To access the Duo over the Web, it's a matter of creating a WD 2go account. The instructions in the Duo's Web interface tell you how to create this. When it's all said and done, you'll receive a confirmation email to the address that you entered during the setup and it will provide a link that you can click through to visit the WD 2go login page. If you're already a WD 2go user, you will be able to use your existing credentials to access the new drive in addition to any older drives you may have.
Setting up remote access through the Duo's Web interface.
If you want to access photos and music from the Duo from your mobile phone or tablet, then you will need to download the WD 2go app, which is available for both iOS and Android (version 2.1 and above). You'll need to authenticate your phone or tablet with the Duo, and this can be done from the Remote Access section of the Settings menu, which gives you a code to enter in to your device. However, we could not get the app to work with our HTC Rhyme phone. We received a message saying that the app was incompatible, despite the Rhyme running Android version 2.3.5 (the app requires 2.1 or higher). We faced the same problem with the My Book Live. It worked fine with the iPhone.
To transfer files over the Internet, you need to log in to WD 2go, click on your drive, and open your desired, shared folder in Windows Explorer. You might run into a few screens that warn you about expired security certificates while you do this, which you'll need to allow in order to use the site. Western Digital representatives tell us that it's an issue they are working on, but it's unknown when it will be fixed. You'll also need to make sure your computer is running Java.
The WD 2go Web site.
Once you open a folder in Windows Explorer, the remote drive is mapped to your system and you can access it through My Computer as easily as a locally-connected drive. You are able to drag and drop files to and from the shared folder as long as you have the rights to do so. Creating shared folders and users on the drive is very easy to do; simply create the folder and place a check mark next to all the users that you want to access that folder if it is to be private. Double-check to make sure write access is enabled in order to allow users to copy files onto the drive.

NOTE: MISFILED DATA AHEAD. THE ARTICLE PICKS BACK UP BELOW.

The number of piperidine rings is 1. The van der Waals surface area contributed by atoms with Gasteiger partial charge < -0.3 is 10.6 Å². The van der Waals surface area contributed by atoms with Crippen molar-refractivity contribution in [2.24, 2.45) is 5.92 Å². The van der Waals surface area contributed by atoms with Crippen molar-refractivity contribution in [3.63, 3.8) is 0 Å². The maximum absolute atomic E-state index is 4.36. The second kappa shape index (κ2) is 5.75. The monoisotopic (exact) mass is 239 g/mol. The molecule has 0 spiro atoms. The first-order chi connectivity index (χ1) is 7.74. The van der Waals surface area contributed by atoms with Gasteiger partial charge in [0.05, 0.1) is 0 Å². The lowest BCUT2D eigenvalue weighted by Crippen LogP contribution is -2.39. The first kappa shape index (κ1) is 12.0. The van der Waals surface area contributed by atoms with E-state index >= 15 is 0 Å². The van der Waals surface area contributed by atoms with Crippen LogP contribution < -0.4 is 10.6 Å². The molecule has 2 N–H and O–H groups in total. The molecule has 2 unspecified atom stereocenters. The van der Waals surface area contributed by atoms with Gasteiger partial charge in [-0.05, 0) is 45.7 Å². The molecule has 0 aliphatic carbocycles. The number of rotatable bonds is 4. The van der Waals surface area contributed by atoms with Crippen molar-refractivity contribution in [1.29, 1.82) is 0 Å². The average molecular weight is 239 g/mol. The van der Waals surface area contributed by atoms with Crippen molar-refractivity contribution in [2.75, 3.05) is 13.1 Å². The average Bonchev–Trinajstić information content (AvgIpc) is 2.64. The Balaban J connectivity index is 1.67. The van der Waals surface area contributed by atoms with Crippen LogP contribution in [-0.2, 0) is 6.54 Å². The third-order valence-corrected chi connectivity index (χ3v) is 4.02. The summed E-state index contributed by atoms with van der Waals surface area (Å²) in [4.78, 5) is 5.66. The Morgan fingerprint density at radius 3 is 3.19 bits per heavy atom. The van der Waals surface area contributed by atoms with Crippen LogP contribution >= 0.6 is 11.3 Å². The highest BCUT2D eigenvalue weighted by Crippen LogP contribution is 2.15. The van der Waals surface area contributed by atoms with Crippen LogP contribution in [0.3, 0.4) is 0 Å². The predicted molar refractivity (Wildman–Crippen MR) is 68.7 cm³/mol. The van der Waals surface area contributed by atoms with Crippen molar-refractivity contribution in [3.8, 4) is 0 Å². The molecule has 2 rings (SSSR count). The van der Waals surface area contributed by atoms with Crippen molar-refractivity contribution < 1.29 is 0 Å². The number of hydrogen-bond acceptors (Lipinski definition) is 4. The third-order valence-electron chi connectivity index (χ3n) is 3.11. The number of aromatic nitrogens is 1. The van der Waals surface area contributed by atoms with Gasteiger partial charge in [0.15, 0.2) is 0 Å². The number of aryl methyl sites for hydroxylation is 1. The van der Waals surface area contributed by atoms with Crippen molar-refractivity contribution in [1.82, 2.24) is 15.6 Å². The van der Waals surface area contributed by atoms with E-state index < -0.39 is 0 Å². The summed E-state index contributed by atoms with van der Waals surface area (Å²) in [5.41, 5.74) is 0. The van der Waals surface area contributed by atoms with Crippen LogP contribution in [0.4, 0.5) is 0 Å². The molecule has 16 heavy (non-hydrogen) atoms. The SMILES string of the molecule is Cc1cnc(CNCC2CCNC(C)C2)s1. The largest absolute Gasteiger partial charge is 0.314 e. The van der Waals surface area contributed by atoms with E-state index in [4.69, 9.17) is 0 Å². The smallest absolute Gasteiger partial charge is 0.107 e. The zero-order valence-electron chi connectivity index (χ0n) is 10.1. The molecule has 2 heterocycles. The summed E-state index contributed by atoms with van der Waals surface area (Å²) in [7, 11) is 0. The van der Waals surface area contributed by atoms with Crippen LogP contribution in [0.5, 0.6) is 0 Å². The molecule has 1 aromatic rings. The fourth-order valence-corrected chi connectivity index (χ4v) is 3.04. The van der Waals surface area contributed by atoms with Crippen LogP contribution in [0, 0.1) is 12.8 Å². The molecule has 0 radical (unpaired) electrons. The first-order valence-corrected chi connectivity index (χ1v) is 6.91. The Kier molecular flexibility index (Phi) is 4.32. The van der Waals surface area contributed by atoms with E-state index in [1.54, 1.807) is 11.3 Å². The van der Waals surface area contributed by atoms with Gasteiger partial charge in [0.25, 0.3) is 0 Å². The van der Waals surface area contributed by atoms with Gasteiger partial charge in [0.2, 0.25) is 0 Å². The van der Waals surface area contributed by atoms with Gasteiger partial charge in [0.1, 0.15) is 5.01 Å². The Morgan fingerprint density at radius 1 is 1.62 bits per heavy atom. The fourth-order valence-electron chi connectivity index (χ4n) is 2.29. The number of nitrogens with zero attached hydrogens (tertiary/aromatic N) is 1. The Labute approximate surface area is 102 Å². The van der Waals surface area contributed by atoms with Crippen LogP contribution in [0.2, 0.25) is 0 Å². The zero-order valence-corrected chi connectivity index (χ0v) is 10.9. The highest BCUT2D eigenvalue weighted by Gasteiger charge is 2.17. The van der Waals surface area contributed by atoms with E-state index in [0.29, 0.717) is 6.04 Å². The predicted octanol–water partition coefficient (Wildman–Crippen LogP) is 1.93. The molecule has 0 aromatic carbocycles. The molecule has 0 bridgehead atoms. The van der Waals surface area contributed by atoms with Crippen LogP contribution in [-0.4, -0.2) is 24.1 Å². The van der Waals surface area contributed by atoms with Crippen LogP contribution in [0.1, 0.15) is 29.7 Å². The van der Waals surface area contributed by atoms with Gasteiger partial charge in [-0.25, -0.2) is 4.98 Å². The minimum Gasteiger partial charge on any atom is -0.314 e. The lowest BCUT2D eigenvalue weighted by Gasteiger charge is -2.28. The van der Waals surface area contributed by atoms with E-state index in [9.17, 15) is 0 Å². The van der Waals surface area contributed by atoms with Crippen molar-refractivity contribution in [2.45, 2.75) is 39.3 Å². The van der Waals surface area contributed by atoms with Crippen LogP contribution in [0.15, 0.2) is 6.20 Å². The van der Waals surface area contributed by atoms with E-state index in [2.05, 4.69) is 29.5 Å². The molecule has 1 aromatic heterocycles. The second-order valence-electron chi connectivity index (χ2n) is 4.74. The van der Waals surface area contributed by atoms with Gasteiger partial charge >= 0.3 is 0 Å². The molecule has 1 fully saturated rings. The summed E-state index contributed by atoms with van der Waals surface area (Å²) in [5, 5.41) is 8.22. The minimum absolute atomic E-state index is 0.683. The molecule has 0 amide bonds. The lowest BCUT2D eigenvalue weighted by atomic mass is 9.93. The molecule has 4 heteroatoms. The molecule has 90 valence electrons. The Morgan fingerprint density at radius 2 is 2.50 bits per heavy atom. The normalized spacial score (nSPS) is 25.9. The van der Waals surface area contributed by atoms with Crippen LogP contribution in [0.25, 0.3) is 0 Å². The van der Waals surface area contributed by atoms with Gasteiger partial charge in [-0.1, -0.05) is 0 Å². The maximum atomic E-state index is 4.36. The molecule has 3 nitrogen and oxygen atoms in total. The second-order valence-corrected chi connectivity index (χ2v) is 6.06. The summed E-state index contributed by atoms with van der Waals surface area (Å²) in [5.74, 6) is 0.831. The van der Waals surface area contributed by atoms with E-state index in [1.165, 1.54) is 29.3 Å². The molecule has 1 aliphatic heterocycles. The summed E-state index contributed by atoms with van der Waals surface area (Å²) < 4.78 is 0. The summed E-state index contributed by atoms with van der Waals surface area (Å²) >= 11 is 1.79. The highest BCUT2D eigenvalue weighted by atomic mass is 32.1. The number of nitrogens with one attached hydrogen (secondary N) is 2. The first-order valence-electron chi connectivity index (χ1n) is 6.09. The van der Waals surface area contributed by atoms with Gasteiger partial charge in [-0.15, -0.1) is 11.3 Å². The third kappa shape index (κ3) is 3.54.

Setting up shared folders on the Duo.
We like the Duo because it's not necessary to know anything about networking to make files accessible over the Internet. There is no need to know about ports, firewalls and dynamic DNS services, the Duo basically does all the hard work for you. The main downside is that files can take a long time to transfer over the Internet from the Duo to your remote location, depending on how fast your Internet upload speed is. For many of us on ADSL2+ connections, the maximum upload speed is just below 1Mbps (megabit per second), which equates to 125KBps (kilobytes per second), which means a 100MB (megabyte) file can take up to 15min to transfer. In reality, our file transfers took much longer — a 175MB AVI file took almost 40min to transfer.
There is no way to share links to files with friends over the Internet, so you'll still need to make use of services such as Dropbox or Trend Micro SafeSync, for example, to allow others to access your files. Western Digital calls this a "personal cloud device", which means that it's your data, in your own "personal cloud", that you can access from anywhere if you choose. As mentioned though, it can be slow going for large files if your upload speed is not super-fast.
Overall though, the Duo works well as a network attached storage (NAS) device on a local network and it's extremely simple to set up for remote access. If you're a networking novice with aspirations of accessing your home data remotely, it's worth looking into. But it's also worth looking into even if you just want an easy NAS solution to stream files to media players and share data with all your computers.